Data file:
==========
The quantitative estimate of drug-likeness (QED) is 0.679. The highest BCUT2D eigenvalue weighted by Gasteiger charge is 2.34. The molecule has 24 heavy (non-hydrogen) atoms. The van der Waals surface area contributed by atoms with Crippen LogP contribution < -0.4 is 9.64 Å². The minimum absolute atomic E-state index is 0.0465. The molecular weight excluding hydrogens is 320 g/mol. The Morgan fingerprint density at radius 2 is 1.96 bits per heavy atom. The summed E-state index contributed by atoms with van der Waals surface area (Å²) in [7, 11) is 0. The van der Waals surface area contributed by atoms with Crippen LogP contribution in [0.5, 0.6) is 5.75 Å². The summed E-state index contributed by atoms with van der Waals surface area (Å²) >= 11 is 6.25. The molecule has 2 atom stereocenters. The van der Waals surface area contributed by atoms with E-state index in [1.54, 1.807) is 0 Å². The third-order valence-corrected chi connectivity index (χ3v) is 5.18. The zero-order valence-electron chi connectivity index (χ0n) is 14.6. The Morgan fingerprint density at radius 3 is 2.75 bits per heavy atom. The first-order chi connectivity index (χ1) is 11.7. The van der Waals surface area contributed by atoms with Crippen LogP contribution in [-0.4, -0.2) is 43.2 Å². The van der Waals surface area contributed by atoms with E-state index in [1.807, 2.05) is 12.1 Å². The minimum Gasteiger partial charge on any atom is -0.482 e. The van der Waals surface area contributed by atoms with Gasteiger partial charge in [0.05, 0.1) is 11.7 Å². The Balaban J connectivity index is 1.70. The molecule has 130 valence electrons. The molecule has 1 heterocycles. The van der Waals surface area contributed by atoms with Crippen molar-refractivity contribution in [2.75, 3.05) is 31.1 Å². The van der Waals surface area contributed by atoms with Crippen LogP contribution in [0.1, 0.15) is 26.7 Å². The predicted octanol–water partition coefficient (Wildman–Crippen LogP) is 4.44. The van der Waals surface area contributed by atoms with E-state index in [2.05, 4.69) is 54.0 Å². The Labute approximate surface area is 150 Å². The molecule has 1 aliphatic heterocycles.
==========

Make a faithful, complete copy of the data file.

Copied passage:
The quantitative estimate of drug-likeness (QED) is 0.679. The highest BCUT2D eigenvalue weighted by Gasteiger charge is 2.34. The molecule has 24 heavy (non-hydrogen) atoms. The van der Waals surface area contributed by atoms with Crippen LogP contribution < -0.4 is 9.64 Å². The minimum absolute atomic E-state index is 0.0465. The molecular weight excluding hydrogens is 320 g/mol. The Morgan fingerprint density at radius 2 is 1.96 bits per heavy atom. The summed E-state index contributed by atoms with van der Waals surface area (Å²) in [7, 11) is 0. The van der Waals surface area contributed by atoms with Crippen LogP contribution in [0.5, 0.6) is 5.75 Å². The summed E-state index contributed by atoms with van der Waals surface area (Å²) >= 11 is 6.25. The molecule has 2 atom stereocenters. The van der Waals surface area contributed by atoms with E-state index in [1.54, 1.807) is 0 Å². The third-order valence-corrected chi connectivity index (χ3v) is 5.18. The zero-order valence-electron chi connectivity index (χ0n) is 14.6. The Morgan fingerprint density at radius 3 is 2.75 bits per heavy atom. The first-order chi connectivity index (χ1) is 11.7. The van der Waals surface area contributed by atoms with Crippen LogP contribution in [-0.4, -0.2) is 43.2 Å². The van der Waals surface area contributed by atoms with E-state index in [1.807, 2.05) is 12.1 Å². The minimum Gasteiger partial charge on any atom is -0.482 e. The van der Waals surface area contributed by atoms with Gasteiger partial charge in [0.05, 0.1) is 11.7 Å². The Balaban J connectivity index is 1.70. The molecule has 130 valence electrons. The molecule has 1 heterocycles. The van der Waals surface area contributed by atoms with Crippen molar-refractivity contribution in [2.75, 3.05) is 31.1 Å². The van der Waals surface area contributed by atoms with Crippen LogP contribution in [0.1, 0.15) is 26.7 Å². The predicted octanol–water partition coefficient (Wildman–Crippen LogP) is 4.44. The van der Waals surface area contributed by atoms with E-state index in [2.05, 4.69) is 54.0 Å². The Labute approximate surface area is 150 Å². The molecule has 1 aliphatic heterocycles.